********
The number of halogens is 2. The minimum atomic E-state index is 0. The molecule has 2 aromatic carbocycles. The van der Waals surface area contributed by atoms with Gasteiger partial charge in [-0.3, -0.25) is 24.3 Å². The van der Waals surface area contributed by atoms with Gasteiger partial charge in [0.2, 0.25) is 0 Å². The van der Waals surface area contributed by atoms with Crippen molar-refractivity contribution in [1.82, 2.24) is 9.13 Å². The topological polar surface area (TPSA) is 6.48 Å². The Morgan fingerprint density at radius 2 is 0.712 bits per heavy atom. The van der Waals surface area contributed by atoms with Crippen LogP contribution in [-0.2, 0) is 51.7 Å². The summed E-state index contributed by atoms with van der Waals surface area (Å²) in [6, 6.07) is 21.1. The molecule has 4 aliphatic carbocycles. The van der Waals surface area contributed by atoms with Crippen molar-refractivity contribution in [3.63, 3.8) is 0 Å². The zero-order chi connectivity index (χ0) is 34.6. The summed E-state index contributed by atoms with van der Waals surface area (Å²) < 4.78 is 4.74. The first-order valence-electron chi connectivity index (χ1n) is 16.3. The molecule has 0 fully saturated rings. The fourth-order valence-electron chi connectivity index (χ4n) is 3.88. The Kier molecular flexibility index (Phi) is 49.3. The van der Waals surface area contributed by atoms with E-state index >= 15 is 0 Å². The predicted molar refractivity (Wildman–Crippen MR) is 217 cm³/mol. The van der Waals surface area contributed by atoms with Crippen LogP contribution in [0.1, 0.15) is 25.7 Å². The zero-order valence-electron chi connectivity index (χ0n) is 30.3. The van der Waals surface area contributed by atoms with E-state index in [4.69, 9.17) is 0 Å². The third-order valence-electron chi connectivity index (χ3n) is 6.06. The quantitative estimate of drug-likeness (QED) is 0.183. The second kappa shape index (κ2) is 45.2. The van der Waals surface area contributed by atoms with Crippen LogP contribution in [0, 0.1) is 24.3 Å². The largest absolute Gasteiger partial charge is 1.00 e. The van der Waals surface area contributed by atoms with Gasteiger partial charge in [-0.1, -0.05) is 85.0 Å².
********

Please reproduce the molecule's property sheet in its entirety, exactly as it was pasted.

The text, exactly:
The number of halogens is 2. The minimum atomic E-state index is 0. The molecule has 2 aromatic carbocycles. The van der Waals surface area contributed by atoms with Gasteiger partial charge in [-0.3, -0.25) is 24.3 Å². The van der Waals surface area contributed by atoms with Gasteiger partial charge in [0.2, 0.25) is 0 Å². The van der Waals surface area contributed by atoms with Crippen molar-refractivity contribution in [1.82, 2.24) is 9.13 Å². The topological polar surface area (TPSA) is 6.48 Å². The Morgan fingerprint density at radius 2 is 0.712 bits per heavy atom. The van der Waals surface area contributed by atoms with Crippen LogP contribution in [-0.2, 0) is 51.7 Å². The summed E-state index contributed by atoms with van der Waals surface area (Å²) in [6, 6.07) is 21.1. The molecule has 4 aliphatic carbocycles. The van der Waals surface area contributed by atoms with Crippen molar-refractivity contribution in [3.63, 3.8) is 0 Å². The zero-order chi connectivity index (χ0) is 34.6. The summed E-state index contributed by atoms with van der Waals surface area (Å²) < 4.78 is 4.74. The first-order valence-electron chi connectivity index (χ1n) is 16.3. The molecule has 0 fully saturated rings. The fourth-order valence-electron chi connectivity index (χ4n) is 3.88. The Kier molecular flexibility index (Phi) is 49.3. The van der Waals surface area contributed by atoms with E-state index >= 15 is 0 Å². The predicted molar refractivity (Wildman–Crippen MR) is 217 cm³/mol. The van der Waals surface area contributed by atoms with Crippen LogP contribution in [0.1, 0.15) is 25.7 Å². The zero-order valence-electron chi connectivity index (χ0n) is 30.3. The van der Waals surface area contributed by atoms with E-state index in [4.69, 9.17) is 0 Å². The third-order valence-electron chi connectivity index (χ3n) is 6.06. The quantitative estimate of drug-likeness (QED) is 0.183. The second kappa shape index (κ2) is 45.2. The van der Waals surface area contributed by atoms with Crippen LogP contribution in [0, 0.1) is 24.3 Å². The largest absolute Gasteiger partial charge is 1.00 e. The van der Waals surface area contributed by atoms with Gasteiger partial charge in [-0.1, -0.05) is 85.0 Å².